Raised bumps on Apple Tree

backyardnewbieMay 5, 2012

We are trying to grow fruits and vegetables organically in our backyard and always have so much trouble with our one apple tree :(

Today I found all these raised bumps on the apple tree trunk (see image) - what are we looking at? Anyone else out there with this problem? Is this fixable?

Thank you so much for sharing your ideas.

Here is a link that might be useful: Look here for images of the problem on flickr

Thank you for reporting this comment. Undo
fruitnut Z7 4500ft SW TX

Those are called burr knots. The tree is trying to form roots. Around here they aren't a problem that I've seen. But they can be a place where borers attack. It's sometimes recommended to let them root by mounding soil. But those look pretty high on the tree and if you let the scion root you may get a very big tree.

    Bookmark   May 5, 2012 at 3:31PM
Thank you for reporting this comment. Undo
backyardnewbie

Thank you fruitnut! They are about a foot and a half about ground level -- I am not sure I can mound soil around them unless I create a special raised bed for them. By "letting the scion root" are you suggesting I cut the branch below the burr knot and plant it in soil?

    Bookmark   May 5, 2012 at 5:29PM
Thank you for reporting this comment. Undo
fruitnut Z7 4500ft SW TX

You can't do anything that high up. Just watch for borer. You'll probably not have any serious issues.

    Bookmark   May 5, 2012 at 6:41PM
Thank you for reporting this comment. Undo
backyardnewbie

Thanks, fruitnut. Fingers crossed.

    Bookmark   May 6, 2012 at 12:38PM
Thank you for reporting this comment. Undo
Edymnion(7a)

He means that if the tree is trying to grow additional roots, its usually because it thinks it needs it. If this was happening below the graft union it would be good to hill up and let the tree have it's way.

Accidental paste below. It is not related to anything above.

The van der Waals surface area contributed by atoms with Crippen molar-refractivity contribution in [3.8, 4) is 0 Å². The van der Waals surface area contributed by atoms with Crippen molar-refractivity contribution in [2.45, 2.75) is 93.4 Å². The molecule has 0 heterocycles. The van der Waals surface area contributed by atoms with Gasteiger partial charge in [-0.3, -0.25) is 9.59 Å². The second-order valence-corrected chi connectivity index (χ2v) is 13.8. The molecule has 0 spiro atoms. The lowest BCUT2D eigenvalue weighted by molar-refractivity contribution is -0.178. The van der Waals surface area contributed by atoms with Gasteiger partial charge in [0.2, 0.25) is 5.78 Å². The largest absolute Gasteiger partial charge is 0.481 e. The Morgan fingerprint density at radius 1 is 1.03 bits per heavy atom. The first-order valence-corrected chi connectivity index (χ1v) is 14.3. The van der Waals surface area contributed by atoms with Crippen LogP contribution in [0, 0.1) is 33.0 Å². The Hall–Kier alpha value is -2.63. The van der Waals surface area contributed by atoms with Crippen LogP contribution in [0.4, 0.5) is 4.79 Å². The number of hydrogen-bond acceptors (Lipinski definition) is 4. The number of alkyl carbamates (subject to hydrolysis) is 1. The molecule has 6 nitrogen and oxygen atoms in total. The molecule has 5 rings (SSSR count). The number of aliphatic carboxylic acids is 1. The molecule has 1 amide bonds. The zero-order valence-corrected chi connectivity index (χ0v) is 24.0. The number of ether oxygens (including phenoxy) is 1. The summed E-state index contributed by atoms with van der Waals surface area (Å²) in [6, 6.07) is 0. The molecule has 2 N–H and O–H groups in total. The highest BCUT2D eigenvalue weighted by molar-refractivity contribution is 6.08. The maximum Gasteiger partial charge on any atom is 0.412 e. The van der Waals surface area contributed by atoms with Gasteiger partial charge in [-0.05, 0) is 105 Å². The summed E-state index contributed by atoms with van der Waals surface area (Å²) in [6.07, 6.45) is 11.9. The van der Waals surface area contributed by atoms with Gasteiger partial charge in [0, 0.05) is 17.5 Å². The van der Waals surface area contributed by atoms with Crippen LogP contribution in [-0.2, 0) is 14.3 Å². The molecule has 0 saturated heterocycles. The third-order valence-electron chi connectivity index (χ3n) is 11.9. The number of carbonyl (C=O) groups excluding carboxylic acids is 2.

However, being that far above the graft union you're looking at the scion trying to put down it's own roots instead of using the grafted rootstock it has now. Most of the time apple trees are on dwarfing rootstock as those trees can get HUGE on their own. As in 40+ feet huge.

If you let that scion root, it would start growing like a normal apple tree again, meaning it would grow very large very quickly (as well as possible added problems with soil pests and diseases).

So yeah, the scion is likely trying to grow bigger faster than the dwarfing rootstock will let it, so its trying to bypass the rootstock altogether with it's own roots. Long as you don't let it do so, nothing should happen. If it does, well lets hope you have lots of space...

    Bookmark   May 7, 2012 at 2:02PM
Sign Up to comment
More Discussions
My Spupreme plum turns into Alderman!
At Plant Hill Nursery! They don't have a email address,...
Konrad___far_north
Urgent grafting advice: Experiment Antonovka +/- B9 interstem
You can read my previous posts to see photos of my...
hungryfrozencanuck
The legendary Angelcot tastes blah
For those of you who have not heard of angelcots, they...
Scott F Smith
Can I store apple rootstock in the fridge?
I'll be getting a couple apple rootstocks the first...
edweather
pls recommend
Experienced Fruit Tree Growers, I suspect that all...
thecityman, Zone 7a/6b near Nashville
Sponsored Products
Westinghouse Lighting Finials and Pulls Red Spiral Glass Pull Chain 7763000
$12.97 | Home Depot
Chartreuse and Olive Gray Polyester Filled 18 x 18 Pillow
$49.80 | Bellacor
Berkshire Metal/ Rattan Wine Storage Rack
Overstock.com
Riverside Bark Recliner
Overstock.com
Cheers to Denmark Map Print
$22.99 | Dot & Bo
Ipanema Chandelier by Jonathan Adler Lighting
$1,815.00 | Lumens
MasterBath Bath Organizers Raised Panel 24 in. W Bath Storage Cabinet in Java
Home Depot
Rochefort 40 Inch Five-Light Hanging Lantern Black
$473.10 | Bellacor
People viewed this after searching for:
© 2015 Houzz Inc. Houzz® The new way to design your home™